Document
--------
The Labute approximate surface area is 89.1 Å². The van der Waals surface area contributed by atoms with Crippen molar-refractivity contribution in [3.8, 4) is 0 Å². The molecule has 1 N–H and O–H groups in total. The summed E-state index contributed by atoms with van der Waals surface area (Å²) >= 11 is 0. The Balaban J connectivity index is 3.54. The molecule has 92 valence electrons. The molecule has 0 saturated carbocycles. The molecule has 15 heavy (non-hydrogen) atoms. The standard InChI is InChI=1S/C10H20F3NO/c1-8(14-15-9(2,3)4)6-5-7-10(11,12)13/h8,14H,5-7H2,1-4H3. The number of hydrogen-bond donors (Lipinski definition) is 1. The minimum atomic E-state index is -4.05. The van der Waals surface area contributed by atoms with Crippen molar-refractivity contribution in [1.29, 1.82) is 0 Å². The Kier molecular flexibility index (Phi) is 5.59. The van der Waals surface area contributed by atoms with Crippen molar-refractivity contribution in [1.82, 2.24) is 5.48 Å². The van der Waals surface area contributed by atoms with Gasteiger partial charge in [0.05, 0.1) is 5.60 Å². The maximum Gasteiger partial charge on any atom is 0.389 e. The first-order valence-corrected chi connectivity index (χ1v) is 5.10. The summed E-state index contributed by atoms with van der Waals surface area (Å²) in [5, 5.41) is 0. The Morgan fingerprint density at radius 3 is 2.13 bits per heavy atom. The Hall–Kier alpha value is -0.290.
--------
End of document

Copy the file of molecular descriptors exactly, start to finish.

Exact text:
The Labute approximate surface area is 89.1 Å². The van der Waals surface area contributed by atoms with Crippen molar-refractivity contribution in [3.8, 4) is 0 Å². The molecule has 1 N–H and O–H groups in total. The summed E-state index contributed by atoms with van der Waals surface area (Å²) >= 11 is 0. The Balaban J connectivity index is 3.54. The molecule has 92 valence electrons. The molecule has 0 saturated carbocycles. The molecule has 15 heavy (non-hydrogen) atoms. The standard InChI is InChI=1S/C10H20F3NO/c1-8(14-15-9(2,3)4)6-5-7-10(11,12)13/h8,14H,5-7H2,1-4H3. The number of hydrogen-bond donors (Lipinski definition) is 1. The minimum atomic E-state index is -4.05. The van der Waals surface area contributed by atoms with Crippen molar-refractivity contribution in [1.29, 1.82) is 0 Å². The Kier molecular flexibility index (Phi) is 5.59. The van der Waals surface area contributed by atoms with Crippen molar-refractivity contribution in [1.82, 2.24) is 5.48 Å². The van der Waals surface area contributed by atoms with Gasteiger partial charge in [0.05, 0.1) is 5.60 Å². The maximum Gasteiger partial charge on any atom is 0.389 e. The first-order valence-corrected chi connectivity index (χ1v) is 5.10. The summed E-state index contributed by atoms with van der Waals surface area (Å²) in [5, 5.41) is 0. The Morgan fingerprint density at radius 3 is 2.13 bits per heavy atom. The Hall–Kier alpha value is -0.290.